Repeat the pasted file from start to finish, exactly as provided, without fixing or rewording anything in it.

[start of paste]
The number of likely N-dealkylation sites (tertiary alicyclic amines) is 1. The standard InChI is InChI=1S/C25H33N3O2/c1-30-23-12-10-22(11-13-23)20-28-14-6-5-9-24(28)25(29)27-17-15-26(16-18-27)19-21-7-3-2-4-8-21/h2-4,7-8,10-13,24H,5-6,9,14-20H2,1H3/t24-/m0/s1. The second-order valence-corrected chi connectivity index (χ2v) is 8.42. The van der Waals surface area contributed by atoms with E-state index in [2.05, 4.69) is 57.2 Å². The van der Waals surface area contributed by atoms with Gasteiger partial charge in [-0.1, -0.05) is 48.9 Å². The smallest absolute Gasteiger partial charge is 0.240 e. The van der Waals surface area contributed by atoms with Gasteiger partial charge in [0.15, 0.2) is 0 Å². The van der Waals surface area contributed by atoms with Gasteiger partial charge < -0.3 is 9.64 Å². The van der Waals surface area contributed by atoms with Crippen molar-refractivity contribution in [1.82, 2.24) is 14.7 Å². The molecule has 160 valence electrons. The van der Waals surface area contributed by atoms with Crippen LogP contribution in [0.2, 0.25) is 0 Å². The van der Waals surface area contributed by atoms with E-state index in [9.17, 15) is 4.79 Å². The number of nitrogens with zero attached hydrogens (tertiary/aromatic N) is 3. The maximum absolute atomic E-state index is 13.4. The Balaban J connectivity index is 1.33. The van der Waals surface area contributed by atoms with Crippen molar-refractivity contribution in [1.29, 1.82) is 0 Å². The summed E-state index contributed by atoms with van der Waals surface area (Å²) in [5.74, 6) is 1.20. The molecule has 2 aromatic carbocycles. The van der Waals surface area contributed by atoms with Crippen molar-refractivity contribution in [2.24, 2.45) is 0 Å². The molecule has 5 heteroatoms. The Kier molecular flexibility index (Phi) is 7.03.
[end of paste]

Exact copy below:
The number of likely N-dealkylation sites (tertiary alicyclic amines) is 1. The standard InChI is InChI=1S/C25H33N3O2/c1-30-23-12-10-22(11-13-23)20-28-14-6-5-9-24(28)25(29)27-17-15-26(16-18-27)19-21-7-3-2-4-8-21/h2-4,7-8,10-13,24H,5-6,9,14-20H2,1H3/t24-/m0/s1. The second-order valence-corrected chi connectivity index (χ2v) is 8.42. The van der Waals surface area contributed by atoms with E-state index in [2.05, 4.69) is 57.2 Å². The van der Waals surface area contributed by atoms with Gasteiger partial charge in [-0.1, -0.05) is 48.9 Å². The smallest absolute Gasteiger partial charge is 0.240 e. The van der Waals surface area contributed by atoms with Gasteiger partial charge in [0.15, 0.2) is 0 Å². The van der Waals surface area contributed by atoms with Gasteiger partial charge < -0.3 is 9.64 Å². The van der Waals surface area contributed by atoms with Crippen molar-refractivity contribution in [1.82, 2.24) is 14.7 Å². The molecule has 160 valence electrons. The van der Waals surface area contributed by atoms with Crippen LogP contribution in [0.2, 0.25) is 0 Å². The van der Waals surface area contributed by atoms with E-state index in [9.17, 15) is 4.79 Å². The number of nitrogens with zero attached hydrogens (tertiary/aromatic N) is 3. The maximum absolute atomic E-state index is 13.4. The Balaban J connectivity index is 1.33. The van der Waals surface area contributed by atoms with Crippen molar-refractivity contribution in [1.29, 1.82) is 0 Å². The summed E-state index contributed by atoms with van der Waals surface area (Å²) in [5.74, 6) is 1.20. The molecule has 2 aromatic carbocycles. The van der Waals surface area contributed by atoms with Crippen molar-refractivity contribution in [2.24, 2.45) is 0 Å². The molecule has 5 heteroatoms. The Kier molecular flexibility index (Phi) is 7.03.